The second shortcoming with regard to the deterministic power of double consciousness is that Pan is presumably old to only just now be encountering cultural colonization and wrestling with double consciousness. Mark Carson is clearly old enough to have a job as a journalist, not just some intern, and he engages in duplicitous romance with Pan, which suggests she is of a comparable age. Even living in Chinatown all her life, Pan is ultimately a Californian who, by this point, should have already encountered this divisive aspect of race relations in America. The proliferation of cultural colonization is rampant in areas with high concentrations of ethnically marginalized demographics, and double consciousness is a relatively automatic consequence of the fragmentation cultural colonization causes. Even if she miraculously avoided contact with Whites all this time, the Chinese-Americans with whom Pan lives should be, at the very least, affected to the point of practicing cultural mimicry, “imitation of dress, language, behavior, even gestures—instead of resistance” (Dobie 211). This is the privileged half of the twoness Du Bois describes.

The concept of double consciousness is one that Du Bois explains as being somewhat perennial like the timbre of one’s speaking voice; it is developed incredibly early and remains as long as the colonized individual. For this reason, the adverb he uses to explain how long one feels this “twoness” is “ever,” and the adverb with which he describes the observation of self through the eyes of others is “always.” Sui Sin Far’s depiction of cultural colonization undermines the pervasiveness of double consciousness in order to create the young-adult, tragic-love story between the colonizer and the racially innocent protagonist. As such the text only exemplifies the advantage of double consciousness, which shows up as an elusive duality that constitutes peace between two reconciled selves. Pan is forced to abandon this advantage in her resistance against cultural colonization when she embraces her Chinese culture fully; however, double consciousness is at least as much a disadvantage, and Henry Louis Gates discusses this duality of advantage and disadvantage at length in relation to his concept of double voicedness, explaining that it creates a unique voice for African Americans that they can indulge in both Black and White experience but that the personal fragmentation of identity can be perilously irreconcilable.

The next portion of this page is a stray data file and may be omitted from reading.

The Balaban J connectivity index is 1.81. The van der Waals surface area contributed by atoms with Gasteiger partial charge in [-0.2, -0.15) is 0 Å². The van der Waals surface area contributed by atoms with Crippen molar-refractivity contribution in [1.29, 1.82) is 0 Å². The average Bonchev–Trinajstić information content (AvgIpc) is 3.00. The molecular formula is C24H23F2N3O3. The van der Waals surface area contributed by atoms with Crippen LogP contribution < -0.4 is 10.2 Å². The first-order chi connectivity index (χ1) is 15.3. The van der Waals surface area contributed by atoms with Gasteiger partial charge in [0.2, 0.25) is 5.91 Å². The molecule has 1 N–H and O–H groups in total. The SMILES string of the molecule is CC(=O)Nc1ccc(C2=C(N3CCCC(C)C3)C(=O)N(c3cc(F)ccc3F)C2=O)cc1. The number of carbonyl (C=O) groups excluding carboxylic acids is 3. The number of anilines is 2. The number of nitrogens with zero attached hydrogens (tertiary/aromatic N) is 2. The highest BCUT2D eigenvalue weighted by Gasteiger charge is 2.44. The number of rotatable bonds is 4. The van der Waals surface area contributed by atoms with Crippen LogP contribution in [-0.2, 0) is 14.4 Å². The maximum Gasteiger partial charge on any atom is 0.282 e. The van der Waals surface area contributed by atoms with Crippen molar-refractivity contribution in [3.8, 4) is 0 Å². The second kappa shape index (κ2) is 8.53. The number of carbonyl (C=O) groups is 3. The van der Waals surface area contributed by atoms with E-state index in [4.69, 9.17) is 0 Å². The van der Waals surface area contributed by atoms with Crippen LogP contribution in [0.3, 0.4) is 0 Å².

Sui Sin Far opts for the artful rendering of this colonization and elegantly captures the external conflict, but certain elements of the art detract from the accuracy of Far’s rendering of the internal conflict. Double consciousness is not shown to be as detrimental or as deterministic as it truly is, especially in light of Pan’s idealistic triumph over colonization by way of finding herself fully within the parameters of Chinese identity. As empowering as the message is, these facts lend to a more romantic view of cultural colonization, ignoring the reality of the majority of the ethnically marginalized who spend their lives vacillating back and forth between the constructed self of perceived origin and the constructed self that supports the ideology that others them.

Works Cited

Belasco, Susan and Linck Johnson. “Its Wavering Image.” The Bedford Anthology of American Literature Volume 2: 1865 to the Present. 2nd ed. Boston & New York: Bedford St. Martin’s, 2014. Print.

Dobie, Ann B. Theory into Practice: An Introduction to Literary Criticism. 4th ed. Boston: Thomson Heinle, 2015. Print.

Du Bois, W.E.B. “Strivings of the Negro People.” The Souls of Black Folks. New York: Gramercy Books, 1994. Web. 16 November 2015.